In a roll and as a domino effect, the biggest names in financial capitalism were then looking fragile. So much so, that leaving aside its century old philosophy of arms length relation between private financial players and the government, the US Treasury began investing in the capital stock of banks and financial intermediaries of what was then coined as “too big to fail”. By the turn of the month, almost all of these financial big dads, including insurance companies like AIG, had become US government-owned.

The US government had pumped in around $800 billion in the capital stocks of these banks and insurance and credit guarantee companies.

In between the stock markets were hit, as the stocks of the large banks and financial companies plummeted. This further complicated matters and the contagion started spreading across the “pond” to Europe. European investment managers had invested in these securitised financial investment instruments which these US banks and investment companies had sold in the global markets. They came to be known “toxic” assets. Once these were not worth the papers they were printed, their holders were staring at loss of money and facing financial liquidation, depending on the money they had put in these instruments.

Indian banks and financial entities had then escaped without much hit. This was largely because the Indian players were not big investors in the securitised debts and other investment instruments which were floating around in the global financial markets. They were thus insulated from the global hurricane mainly because of their insularity.

But India came to be affected by two routes: first as the global markets were tanking, foreign institutional investors were selling their investments in Indian secondary markets and were withdrawing from India. Secondly, as these FII were withdrawing and cashing out, the rupee was affected and exchange rate depreciated.

While, these two developments had hurt Indian financial sector, the core of banking operations were intact, unlike in many other countries. None of the Indian banks had faced the kind of financial strains and stresses that were seen elsewhere, even nearer home.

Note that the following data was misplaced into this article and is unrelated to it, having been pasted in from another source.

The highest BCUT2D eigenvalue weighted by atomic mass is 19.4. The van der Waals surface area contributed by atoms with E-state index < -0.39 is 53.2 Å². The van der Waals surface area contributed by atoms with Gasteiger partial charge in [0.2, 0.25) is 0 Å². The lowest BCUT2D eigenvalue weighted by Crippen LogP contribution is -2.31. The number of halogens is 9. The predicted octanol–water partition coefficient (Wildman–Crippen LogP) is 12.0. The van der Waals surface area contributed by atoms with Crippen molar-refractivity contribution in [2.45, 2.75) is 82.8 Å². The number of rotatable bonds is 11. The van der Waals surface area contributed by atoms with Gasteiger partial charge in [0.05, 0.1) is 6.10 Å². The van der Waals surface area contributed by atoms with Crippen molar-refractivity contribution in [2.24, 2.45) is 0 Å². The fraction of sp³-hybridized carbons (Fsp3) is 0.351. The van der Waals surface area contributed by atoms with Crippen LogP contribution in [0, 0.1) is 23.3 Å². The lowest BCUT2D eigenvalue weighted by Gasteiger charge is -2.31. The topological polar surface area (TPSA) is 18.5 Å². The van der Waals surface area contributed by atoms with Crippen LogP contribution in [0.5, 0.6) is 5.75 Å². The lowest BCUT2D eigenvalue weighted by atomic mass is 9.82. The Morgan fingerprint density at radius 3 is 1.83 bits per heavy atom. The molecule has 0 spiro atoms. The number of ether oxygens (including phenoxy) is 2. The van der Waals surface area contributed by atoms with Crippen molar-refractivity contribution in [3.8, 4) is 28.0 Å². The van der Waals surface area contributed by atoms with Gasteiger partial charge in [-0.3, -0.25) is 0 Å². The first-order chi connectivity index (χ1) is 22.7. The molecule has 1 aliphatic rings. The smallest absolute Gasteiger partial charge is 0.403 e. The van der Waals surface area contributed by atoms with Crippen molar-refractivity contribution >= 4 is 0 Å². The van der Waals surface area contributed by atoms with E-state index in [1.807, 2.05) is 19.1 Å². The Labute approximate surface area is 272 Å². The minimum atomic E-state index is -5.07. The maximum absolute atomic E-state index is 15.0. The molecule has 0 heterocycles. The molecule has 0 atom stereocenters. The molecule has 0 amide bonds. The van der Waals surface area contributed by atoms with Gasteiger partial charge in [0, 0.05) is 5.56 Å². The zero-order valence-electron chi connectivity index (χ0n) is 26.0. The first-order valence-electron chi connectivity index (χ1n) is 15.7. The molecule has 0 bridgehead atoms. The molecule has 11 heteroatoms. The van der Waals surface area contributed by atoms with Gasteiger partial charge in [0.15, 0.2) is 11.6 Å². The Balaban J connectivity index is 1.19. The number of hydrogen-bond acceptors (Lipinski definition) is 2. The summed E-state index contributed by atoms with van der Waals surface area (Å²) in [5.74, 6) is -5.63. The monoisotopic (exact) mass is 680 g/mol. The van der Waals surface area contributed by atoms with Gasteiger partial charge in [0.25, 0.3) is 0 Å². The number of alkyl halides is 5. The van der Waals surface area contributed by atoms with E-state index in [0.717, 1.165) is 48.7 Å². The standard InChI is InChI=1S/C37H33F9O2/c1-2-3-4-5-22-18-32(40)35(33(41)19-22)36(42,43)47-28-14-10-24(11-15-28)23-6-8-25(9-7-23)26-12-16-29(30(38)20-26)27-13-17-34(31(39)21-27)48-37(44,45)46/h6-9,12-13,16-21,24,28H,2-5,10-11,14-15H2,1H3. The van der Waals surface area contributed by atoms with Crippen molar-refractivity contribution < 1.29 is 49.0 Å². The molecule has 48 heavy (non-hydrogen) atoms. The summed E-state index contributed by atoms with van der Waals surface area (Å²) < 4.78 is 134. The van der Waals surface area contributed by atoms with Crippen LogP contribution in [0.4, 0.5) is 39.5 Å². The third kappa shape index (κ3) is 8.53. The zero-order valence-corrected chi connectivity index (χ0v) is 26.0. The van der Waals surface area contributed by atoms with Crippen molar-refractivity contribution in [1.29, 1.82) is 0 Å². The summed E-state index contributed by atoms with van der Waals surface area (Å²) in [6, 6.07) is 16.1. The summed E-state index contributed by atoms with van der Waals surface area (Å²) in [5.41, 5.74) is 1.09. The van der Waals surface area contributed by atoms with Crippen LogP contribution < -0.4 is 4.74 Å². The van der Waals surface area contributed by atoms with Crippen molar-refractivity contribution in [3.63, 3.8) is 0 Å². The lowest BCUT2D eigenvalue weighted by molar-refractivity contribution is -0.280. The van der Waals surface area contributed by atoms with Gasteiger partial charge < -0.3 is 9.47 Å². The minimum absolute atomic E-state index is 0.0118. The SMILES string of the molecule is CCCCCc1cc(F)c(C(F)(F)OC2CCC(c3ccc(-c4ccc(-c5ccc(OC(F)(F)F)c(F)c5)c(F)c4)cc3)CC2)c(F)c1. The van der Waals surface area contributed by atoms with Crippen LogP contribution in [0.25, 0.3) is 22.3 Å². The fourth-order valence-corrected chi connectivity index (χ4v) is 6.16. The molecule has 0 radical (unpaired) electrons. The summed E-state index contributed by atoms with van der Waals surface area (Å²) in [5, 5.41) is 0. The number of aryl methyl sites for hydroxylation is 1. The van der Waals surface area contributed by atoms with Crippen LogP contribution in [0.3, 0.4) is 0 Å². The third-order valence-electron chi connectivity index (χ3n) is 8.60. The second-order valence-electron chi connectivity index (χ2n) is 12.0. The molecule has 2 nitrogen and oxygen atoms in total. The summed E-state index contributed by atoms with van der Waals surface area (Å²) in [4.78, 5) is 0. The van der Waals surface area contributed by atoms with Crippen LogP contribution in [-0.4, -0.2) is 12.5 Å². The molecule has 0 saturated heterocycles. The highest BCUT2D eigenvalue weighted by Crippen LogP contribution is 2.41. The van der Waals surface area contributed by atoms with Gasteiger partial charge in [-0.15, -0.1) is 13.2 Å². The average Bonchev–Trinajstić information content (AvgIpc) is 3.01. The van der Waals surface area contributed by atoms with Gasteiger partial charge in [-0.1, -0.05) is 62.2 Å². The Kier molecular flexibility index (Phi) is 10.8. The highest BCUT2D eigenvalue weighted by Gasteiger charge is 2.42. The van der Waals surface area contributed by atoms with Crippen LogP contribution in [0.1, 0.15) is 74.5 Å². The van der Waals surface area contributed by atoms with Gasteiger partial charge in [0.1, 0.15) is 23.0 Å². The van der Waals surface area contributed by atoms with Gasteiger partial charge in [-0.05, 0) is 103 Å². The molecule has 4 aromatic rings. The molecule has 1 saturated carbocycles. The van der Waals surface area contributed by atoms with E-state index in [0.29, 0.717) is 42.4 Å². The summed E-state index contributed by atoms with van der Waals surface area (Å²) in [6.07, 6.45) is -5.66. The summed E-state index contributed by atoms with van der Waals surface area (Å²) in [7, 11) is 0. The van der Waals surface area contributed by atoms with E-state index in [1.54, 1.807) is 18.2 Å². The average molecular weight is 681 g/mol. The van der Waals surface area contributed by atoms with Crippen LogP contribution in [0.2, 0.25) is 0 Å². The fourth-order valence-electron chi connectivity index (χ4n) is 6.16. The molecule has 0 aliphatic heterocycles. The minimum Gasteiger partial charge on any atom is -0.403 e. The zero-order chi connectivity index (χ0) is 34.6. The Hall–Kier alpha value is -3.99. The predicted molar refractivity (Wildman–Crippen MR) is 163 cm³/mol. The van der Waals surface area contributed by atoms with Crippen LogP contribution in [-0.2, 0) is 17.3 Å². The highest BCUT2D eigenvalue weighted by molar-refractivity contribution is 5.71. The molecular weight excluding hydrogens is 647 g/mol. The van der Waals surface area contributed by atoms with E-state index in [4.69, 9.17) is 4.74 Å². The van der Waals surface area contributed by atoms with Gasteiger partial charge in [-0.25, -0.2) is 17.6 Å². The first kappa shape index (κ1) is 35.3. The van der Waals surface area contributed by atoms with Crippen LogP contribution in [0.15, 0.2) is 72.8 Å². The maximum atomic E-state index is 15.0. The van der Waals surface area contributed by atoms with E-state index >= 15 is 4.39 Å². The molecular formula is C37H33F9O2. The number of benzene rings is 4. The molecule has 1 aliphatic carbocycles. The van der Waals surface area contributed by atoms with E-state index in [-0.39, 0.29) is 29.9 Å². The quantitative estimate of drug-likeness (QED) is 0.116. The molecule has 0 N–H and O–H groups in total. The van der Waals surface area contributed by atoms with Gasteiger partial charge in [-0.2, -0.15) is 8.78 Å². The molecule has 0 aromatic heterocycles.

Ten years down the line, Indian financial sector does not look quite as much robust. This is because the core of the global financial melt-down was around bad and unsustainable loans by banks – known at the time as “sub-prime” loans. It is this disease that has today affected the Indian banking system deeply. Unless the bad debts are taken care of, and in time, there is no doubt the Indian banking and financial sector would be overcome with a problem of unsustainability.

Bad debts, euphemistically called non-performing assets, are not new. Banks would have some bad debts at any point of time, no denying. But when their overall proportion surges beyond limits, the weight of non-recoverable loans would bring down the entire structure. Ten years back, the bad debts portfolio accounted for much less than today. In absolute volumes, these have surged. Over the last ten years, the stock of bad debts of Indian banks has reportedly risen from around Rs2.5 lakh crore to over Rs12 lakh crore at present.

Coming shortly after the financial melt-down, Raghuram Rajan, had come to take up the mantle of RBI governor. Rajan had a formidable reputation. He was said to be the lone voice warning about a possible financial crisis when the American economy was going through its gung-ho days of equity market rise and feeling of being rich because of assets price inflation, including the huge spike in house prices. In a roomful of experts and economists at a Jackson Hole conference of global central bankers, Rajan had pointed out his dissenting and radically divergent views of a possible financial collapse.

No wonder that as RBI governor, almost the first thing he did was to look into the incidence of bad debts in the loan portfolios of India banks. Although NPAs were there, these were not recognised upfront and were discussed in hushed tones in the inner circles. There was the sacred principle of banking secrecy which meant that baks could not divulge the names of defaulters. What a system that you go on taking bank loans, jump these and keep insisting that your name cannot be divulged.

Rajan asked banks to come up-front with the numbers about their bad debts. These could no longer be swept under the carpet. Two things happened. This stopped or worked as a brake on ever-greening of bad loan accounts; and secondly, banks were also under pressure to set their bad loans right and not just try to hide these by ever-greening. Because, ever greening, rather than solving the problem, compounds it further. Along with the awareness about NPAs, soon the banking secrecy clause was thrown out of the window. Today, we know the names of all major bank loan defaulters.

This creates a social pressure on loan defaulters and those who deliberately try to defraud banks. Previously, bankers would argue that divulging the defaulters names would destroy their creditworthiness in the market and make recovery difficult. Following the disclosure of names, if loan recovery is difficult, the creditworthiness has been destroyed and these deliberate defaulters won’t have access to more and more funds with impunity.

The lesson of the past ten years is crucial. Bad loans are at the heart of financial crises, apart from sheer macro-economic changes which can make certain activities unviable and make such loans bad. Secondly, banks much cultivate their professional abilities to judge a project properly and evaluate their viability. Thirdly, do not protect those who jump bank loans, on whatever pretext. It is better to see problem in the face than look sideways. (IPA Service)